October 12, 2011 | SQL Server

Blogging from the PASS Summit Keynote : Day 1

Before the lights came down, I had already hit what will probably be the highlight of my morning: having a brief conversation with Dr. David DeWitt.

Rushabh Mehta, President, PASS

Rushabh Mehta comes on the stage and welcomes us to PASS Summit 2011. His message: "THIS is community." He invites us to come to the PASS Board of Directors Meet and Greet on Friday to help guide what PASS can do for us (I don't think he expects all of us to attend). He tells us that they've delivered over 430,000 hours of education this year and expanded their membership by over 20,000 members.

Some stats about this year's event: 189 sessions in 5 tracks, with 204 speakers – including 93 MVPs and 11 MCMs. Over 300 first-timers were introduced during the welcome reception last night.

He announces the release of SQL Server MVP Deep Dives Volume 2. Book signings by almost all of the authors are scheduled for today at 1:00 PM in the dining hall, and Friday morning at 7:15 AM in the south lobby. Remember that all of the author proceeds go to the charity Operation Smile.

Ted Kummert, Senior VP, Business Platform Division

The title of Ted's keynote speech: "The New World of Data." SQL Server is the most widely adopted database platform in the world. We also beat Google to the cloud by 18 months. He hints at ColumnStore being added to SSAS, and tells us that Crescent's official name is PowerView. The big announcement: the official name for Denali is SQL Server 2012, and will be released in the first half of next year. This is not the official logo, but it was what I could whip up quickly with limited resources on my laptop:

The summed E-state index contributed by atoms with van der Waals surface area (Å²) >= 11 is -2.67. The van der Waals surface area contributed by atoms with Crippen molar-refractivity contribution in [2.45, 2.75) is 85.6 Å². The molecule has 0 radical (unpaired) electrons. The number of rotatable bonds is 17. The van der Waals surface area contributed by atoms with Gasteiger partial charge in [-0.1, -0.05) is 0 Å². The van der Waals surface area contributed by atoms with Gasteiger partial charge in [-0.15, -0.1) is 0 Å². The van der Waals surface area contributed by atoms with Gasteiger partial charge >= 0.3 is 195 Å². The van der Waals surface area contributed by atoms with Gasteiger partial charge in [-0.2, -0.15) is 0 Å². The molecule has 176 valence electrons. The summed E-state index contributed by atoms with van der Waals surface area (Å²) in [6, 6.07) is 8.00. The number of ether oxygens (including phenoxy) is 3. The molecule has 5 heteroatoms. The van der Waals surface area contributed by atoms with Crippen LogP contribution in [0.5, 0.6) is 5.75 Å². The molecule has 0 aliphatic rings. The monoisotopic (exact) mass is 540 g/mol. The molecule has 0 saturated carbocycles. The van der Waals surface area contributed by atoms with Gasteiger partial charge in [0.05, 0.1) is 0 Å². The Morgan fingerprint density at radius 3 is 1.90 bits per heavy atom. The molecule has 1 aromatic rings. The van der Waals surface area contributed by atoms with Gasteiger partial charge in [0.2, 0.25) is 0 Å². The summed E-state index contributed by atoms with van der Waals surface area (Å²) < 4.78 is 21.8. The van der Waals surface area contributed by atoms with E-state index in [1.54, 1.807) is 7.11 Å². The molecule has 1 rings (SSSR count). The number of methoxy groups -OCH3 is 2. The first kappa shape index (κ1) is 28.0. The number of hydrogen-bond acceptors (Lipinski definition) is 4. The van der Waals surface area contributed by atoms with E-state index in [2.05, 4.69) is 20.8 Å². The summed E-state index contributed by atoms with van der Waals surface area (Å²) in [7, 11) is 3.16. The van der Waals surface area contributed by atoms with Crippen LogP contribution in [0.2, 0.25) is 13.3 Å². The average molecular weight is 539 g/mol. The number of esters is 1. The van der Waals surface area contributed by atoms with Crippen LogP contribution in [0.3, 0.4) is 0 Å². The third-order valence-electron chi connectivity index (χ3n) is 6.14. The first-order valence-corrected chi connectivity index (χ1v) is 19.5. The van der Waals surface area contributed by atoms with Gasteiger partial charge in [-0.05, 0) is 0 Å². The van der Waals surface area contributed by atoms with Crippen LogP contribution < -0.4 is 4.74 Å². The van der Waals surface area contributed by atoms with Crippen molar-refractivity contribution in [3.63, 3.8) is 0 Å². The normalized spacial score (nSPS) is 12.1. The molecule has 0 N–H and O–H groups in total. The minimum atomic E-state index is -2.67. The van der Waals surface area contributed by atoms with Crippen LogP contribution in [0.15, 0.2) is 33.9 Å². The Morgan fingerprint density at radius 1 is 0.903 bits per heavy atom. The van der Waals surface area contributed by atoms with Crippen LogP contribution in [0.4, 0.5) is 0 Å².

Repeating my guess from @BrentO's blog post challenge, where he asked us to guess the release date: June 15th. Let me state quite explicitly that that is not an official release date; that is just MY GUESS.

Among other things, this means there are some new hash tags for twitter: #SQL2012 and #PowerView. I'm not sure if I should go back and re-tag all of my blog posts currently tagged with the denali moniker…

Microsoft's overall vision is a consistent platform for managing mission-critical scale, regardless of where your data lives and what type of device you're using. He talks about Big Data, and announces upcoming releases: Apache Hadoop-based distribution for Windows Server and Windows Azure (by end of year), Apache Hive ODBC driver and add-in for Excel (November release), and a JavaScript framework for Hadoop. Boiled down this means you will be able to connect Hadoop to SQL Server and PDW. This may also help close the loop on why Microsoft changed their tune earlier this year with regards to ODBC vs. OLEDB. Eric Baldeschwieler talks about Hadoop, predicting that it will store half the world's data within 5 years. Denny Lee runs a demo of HQL (HiveQL) extracting data from a web log using a Hadoop console in Windows, then using the Hive ODBC driver to connect PowerPivot for Excel to the results.

Someone came on stage to demonstrate how they can connect Azure, Excel and the data marketplace for Contoso frozen yogurt. Little jokes about 5-way "vanilla" joins that just aren't hitting home. Noticeably missing from all of these demos: Management Studio; I, for one, do not plan on switching to Excel. Based on the reactions around me I am being relatively kind about this demo.

Thankfully, Ted comes back on stage and then introduces Amir Netz, Technical Fellow. What a cool title, congratulations Amir! He presents a similar demo of Crescent PowerView that we've largely seen before, with a little more digging and mining. The big news here: they've brought back Export to PowerPoint. He then shows the full PowerView experience on his Windows 7 phone and on an iPad. He tried on a Samsung Galaxy, but it didn't seem to do anything. The basics here are browser-based experiences so that we don't have to code apps for every single type of device.

This is the largest summit in history, and I'm looking forward to a great week!